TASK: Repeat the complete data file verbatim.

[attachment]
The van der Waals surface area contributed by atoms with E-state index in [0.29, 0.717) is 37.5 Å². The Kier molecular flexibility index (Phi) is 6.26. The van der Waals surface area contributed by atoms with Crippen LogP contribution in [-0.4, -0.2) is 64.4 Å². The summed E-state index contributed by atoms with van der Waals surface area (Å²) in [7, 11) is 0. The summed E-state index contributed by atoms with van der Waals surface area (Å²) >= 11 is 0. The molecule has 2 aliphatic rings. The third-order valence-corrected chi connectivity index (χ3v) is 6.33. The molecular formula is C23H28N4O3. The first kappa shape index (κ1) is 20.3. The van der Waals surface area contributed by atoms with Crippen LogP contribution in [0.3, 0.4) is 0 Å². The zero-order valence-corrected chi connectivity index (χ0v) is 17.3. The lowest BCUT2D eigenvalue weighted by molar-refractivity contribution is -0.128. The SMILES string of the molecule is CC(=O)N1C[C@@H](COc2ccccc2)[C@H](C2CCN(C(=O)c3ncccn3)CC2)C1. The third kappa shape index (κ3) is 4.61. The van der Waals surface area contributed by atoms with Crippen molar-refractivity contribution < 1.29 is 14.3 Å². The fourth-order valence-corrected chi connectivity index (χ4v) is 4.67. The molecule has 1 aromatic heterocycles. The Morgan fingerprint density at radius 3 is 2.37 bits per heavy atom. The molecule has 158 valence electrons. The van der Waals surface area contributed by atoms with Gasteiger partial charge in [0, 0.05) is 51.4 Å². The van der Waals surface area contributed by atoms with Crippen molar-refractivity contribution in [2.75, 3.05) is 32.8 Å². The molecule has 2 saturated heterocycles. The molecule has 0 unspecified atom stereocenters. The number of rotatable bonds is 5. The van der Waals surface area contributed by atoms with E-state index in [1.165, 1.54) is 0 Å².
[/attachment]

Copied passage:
The van der Waals surface area contributed by atoms with E-state index in [0.29, 0.717) is 37.5 Å². The Kier molecular flexibility index (Phi) is 6.26. The van der Waals surface area contributed by atoms with Crippen LogP contribution in [-0.4, -0.2) is 64.4 Å². The summed E-state index contributed by atoms with van der Waals surface area (Å²) in [7, 11) is 0. The summed E-state index contributed by atoms with van der Waals surface area (Å²) >= 11 is 0. The molecule has 2 aliphatic rings. The third-order valence-corrected chi connectivity index (χ3v) is 6.33. The molecular formula is C23H28N4O3. The first kappa shape index (κ1) is 20.3. The van der Waals surface area contributed by atoms with Crippen LogP contribution in [0.3, 0.4) is 0 Å². The zero-order valence-corrected chi connectivity index (χ0v) is 17.3. The lowest BCUT2D eigenvalue weighted by molar-refractivity contribution is -0.128. The SMILES string of the molecule is CC(=O)N1C[C@@H](COc2ccccc2)[C@H](C2CCN(C(=O)c3ncccn3)CC2)C1. The third kappa shape index (κ3) is 4.61. The van der Waals surface area contributed by atoms with Crippen molar-refractivity contribution < 1.29 is 14.3 Å². The fourth-order valence-corrected chi connectivity index (χ4v) is 4.67. The molecule has 1 aromatic heterocycles. The Morgan fingerprint density at radius 3 is 2.37 bits per heavy atom. The molecule has 158 valence electrons. The van der Waals surface area contributed by atoms with Gasteiger partial charge in [0, 0.05) is 51.4 Å². The van der Waals surface area contributed by atoms with Crippen molar-refractivity contribution in [2.75, 3.05) is 32.8 Å². The molecule has 2 saturated heterocycles. The molecule has 0 unspecified atom stereocenters. The number of rotatable bonds is 5. The van der Waals surface area contributed by atoms with E-state index in [1.165, 1.54) is 0 Å².